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Groundbreaking studies on 'forever chemicals' ramping up

Studies could provide key data on the health impact of PFAS, but more participants are needed

PORTSMOUTH, N.H. — Andrea Amico remembers learning her family had been exposed to toxic chemicals. 

"Feeling really upset that my family was exposed and not knowing what that could mean for their health," Amico said.

Her husband and two older children drank the water contaminated with PFAS chemicals at Pease Tradeport, at work, and at daycare. 

But nearly seven years later, she is no closer to finding out the long-term effects on her family's health.

"I still don't have any more answers," Amico said. "I think I have a lot more worry as the science does continue to evolve around PFAS."

The so-called 'forever chemicals,' which take years to break down, were in the firefighting foam used in training exercises at the former Air Force base. The chemicals seeped into the water supply for decades. 

 Amico, along with other moms, started an advocacy group, Testing for Pease. They fought for years for a first-in-the-nation federal health study, which is being conducted by the Agency for Toxic Substances and Disease Registry.

After being put on hold during the pandemic, the study resumed recruiting patients in October of 2020. Researchers are looking for childn and adults who drank the water at Pease between 2004 and 2014. Participants need to call and schedule blood and health screenings. Children must also undergo neurobehavioral assessments.

Federal health experts hope to recruit 1,000 adults and 350 children. So far, a little more than 500 adults and 92 kids have signed up.  About 200 children and adults who were not exposed also are needed.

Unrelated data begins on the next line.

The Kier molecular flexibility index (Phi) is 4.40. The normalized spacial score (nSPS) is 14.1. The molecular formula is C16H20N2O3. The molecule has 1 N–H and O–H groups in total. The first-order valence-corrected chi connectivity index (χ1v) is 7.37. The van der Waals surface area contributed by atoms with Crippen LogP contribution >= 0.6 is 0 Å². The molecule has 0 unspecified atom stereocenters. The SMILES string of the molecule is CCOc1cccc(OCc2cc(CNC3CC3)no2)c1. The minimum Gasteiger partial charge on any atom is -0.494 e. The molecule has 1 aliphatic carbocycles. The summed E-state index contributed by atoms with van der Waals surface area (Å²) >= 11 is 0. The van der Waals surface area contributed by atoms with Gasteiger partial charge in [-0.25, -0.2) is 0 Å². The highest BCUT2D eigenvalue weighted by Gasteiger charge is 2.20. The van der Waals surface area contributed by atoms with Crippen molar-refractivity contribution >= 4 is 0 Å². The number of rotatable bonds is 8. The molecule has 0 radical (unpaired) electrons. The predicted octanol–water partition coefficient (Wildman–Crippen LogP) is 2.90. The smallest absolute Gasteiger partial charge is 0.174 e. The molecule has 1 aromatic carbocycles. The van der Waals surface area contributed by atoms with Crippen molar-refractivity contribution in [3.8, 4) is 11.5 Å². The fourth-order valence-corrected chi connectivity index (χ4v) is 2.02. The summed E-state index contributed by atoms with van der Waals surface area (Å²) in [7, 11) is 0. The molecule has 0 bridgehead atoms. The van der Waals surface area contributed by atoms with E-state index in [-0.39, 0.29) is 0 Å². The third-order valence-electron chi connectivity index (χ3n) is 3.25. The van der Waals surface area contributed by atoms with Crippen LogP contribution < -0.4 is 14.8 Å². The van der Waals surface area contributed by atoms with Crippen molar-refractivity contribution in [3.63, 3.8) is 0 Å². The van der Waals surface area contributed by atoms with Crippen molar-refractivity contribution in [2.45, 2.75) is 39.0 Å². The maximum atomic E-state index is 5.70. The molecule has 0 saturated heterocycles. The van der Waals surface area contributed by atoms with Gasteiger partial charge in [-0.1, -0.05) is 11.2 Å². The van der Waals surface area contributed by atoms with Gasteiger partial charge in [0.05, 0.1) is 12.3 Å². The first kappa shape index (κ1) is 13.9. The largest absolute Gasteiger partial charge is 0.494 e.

A separate study also delayed by the pandemic is resuming, possibly next month. The PFAS Reach Study, conducted by the non-profit Silent Spring Institute, is looking for 60 kids whose moms worked at Pease for at least a year before June 2014 and drank the water while pregnant or breastfeeding. The study will focus on determining whether the industrial compound makes early childhood vaccines less effective. 

"Children who have had higher PFAS exposures may have lower levels of antibodies in response to routine vaccination," said Dr. Laurel Schaider, the lead researcher of the PFAS Reach Study.

Blood samples and other screenings for the PFAS Reach Study will be conducted at Portsmouth Regional Hospital.

Neither study will follow families long term, but both will provide key research for what has become a national issue. 

"It's going to help millions of Americans across the county better understand the health impacts of PFAS," Amico said. 

To sign up for the PFAS Reach Study, click here

For more information on how to participate in the PFAS Health Study being conducted by the ATSDR, click here

Information on PFAS chemicals and other important facts are available from the Centers for Disease Control.

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